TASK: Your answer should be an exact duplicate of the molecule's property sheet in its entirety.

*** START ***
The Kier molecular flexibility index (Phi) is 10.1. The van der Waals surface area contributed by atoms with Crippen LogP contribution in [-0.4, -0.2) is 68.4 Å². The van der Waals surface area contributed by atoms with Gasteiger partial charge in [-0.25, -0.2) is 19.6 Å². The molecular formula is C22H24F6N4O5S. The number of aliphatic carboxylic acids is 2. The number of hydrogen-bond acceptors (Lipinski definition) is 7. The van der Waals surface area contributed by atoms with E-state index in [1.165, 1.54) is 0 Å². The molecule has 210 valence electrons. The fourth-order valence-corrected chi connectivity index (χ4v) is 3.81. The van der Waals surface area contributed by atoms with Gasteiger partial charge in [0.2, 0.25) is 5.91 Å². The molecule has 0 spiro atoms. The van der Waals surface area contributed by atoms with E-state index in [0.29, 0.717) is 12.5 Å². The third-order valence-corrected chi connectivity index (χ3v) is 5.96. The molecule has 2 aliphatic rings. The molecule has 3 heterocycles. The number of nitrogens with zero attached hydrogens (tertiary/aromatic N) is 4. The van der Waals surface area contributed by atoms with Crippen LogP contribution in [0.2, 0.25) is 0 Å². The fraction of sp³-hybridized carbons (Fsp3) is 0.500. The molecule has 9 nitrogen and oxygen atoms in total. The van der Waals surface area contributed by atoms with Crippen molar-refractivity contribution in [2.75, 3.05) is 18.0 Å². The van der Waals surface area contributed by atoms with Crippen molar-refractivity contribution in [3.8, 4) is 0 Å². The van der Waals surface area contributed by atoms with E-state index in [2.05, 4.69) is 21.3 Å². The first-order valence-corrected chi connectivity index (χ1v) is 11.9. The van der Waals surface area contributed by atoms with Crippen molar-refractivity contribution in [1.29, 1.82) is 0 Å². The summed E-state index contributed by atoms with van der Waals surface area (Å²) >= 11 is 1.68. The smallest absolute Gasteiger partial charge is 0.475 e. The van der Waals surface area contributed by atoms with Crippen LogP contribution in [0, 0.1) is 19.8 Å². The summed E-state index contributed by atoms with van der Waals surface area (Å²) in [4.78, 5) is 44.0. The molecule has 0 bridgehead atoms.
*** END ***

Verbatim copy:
The Kier molecular flexibility index (Phi) is 10.1. The van der Waals surface area contributed by atoms with Crippen LogP contribution in [-0.4, -0.2) is 68.4 Å². The van der Waals surface area contributed by atoms with Gasteiger partial charge in [-0.25, -0.2) is 19.6 Å². The molecular formula is C22H24F6N4O5S. The number of aliphatic carboxylic acids is 2. The number of hydrogen-bond acceptors (Lipinski definition) is 7. The van der Waals surface area contributed by atoms with E-state index in [1.165, 1.54) is 0 Å². The molecule has 210 valence electrons. The fourth-order valence-corrected chi connectivity index (χ4v) is 3.81. The van der Waals surface area contributed by atoms with Gasteiger partial charge in [0.2, 0.25) is 5.91 Å². The molecule has 0 spiro atoms. The van der Waals surface area contributed by atoms with E-state index in [0.29, 0.717) is 12.5 Å². The third-order valence-corrected chi connectivity index (χ3v) is 5.96. The molecule has 2 aliphatic rings. The molecule has 3 heterocycles. The number of nitrogens with zero attached hydrogens (tertiary/aromatic N) is 4. The van der Waals surface area contributed by atoms with Crippen LogP contribution in [0.2, 0.25) is 0 Å². The fraction of sp³-hybridized carbons (Fsp3) is 0.500. The molecule has 9 nitrogen and oxygen atoms in total. The van der Waals surface area contributed by atoms with Crippen molar-refractivity contribution in [2.75, 3.05) is 18.0 Å². The van der Waals surface area contributed by atoms with Crippen molar-refractivity contribution in [3.8, 4) is 0 Å². The van der Waals surface area contributed by atoms with E-state index in [2.05, 4.69) is 21.3 Å². The first-order valence-corrected chi connectivity index (χ1v) is 11.9. The van der Waals surface area contributed by atoms with Crippen molar-refractivity contribution in [1.29, 1.82) is 0 Å². The summed E-state index contributed by atoms with van der Waals surface area (Å²) >= 11 is 1.68. The smallest absolute Gasteiger partial charge is 0.475 e. The van der Waals surface area contributed by atoms with Crippen LogP contribution in [0, 0.1) is 19.8 Å². The summed E-state index contributed by atoms with van der Waals surface area (Å²) in [4.78, 5) is 44.0. The molecule has 0 bridgehead atoms.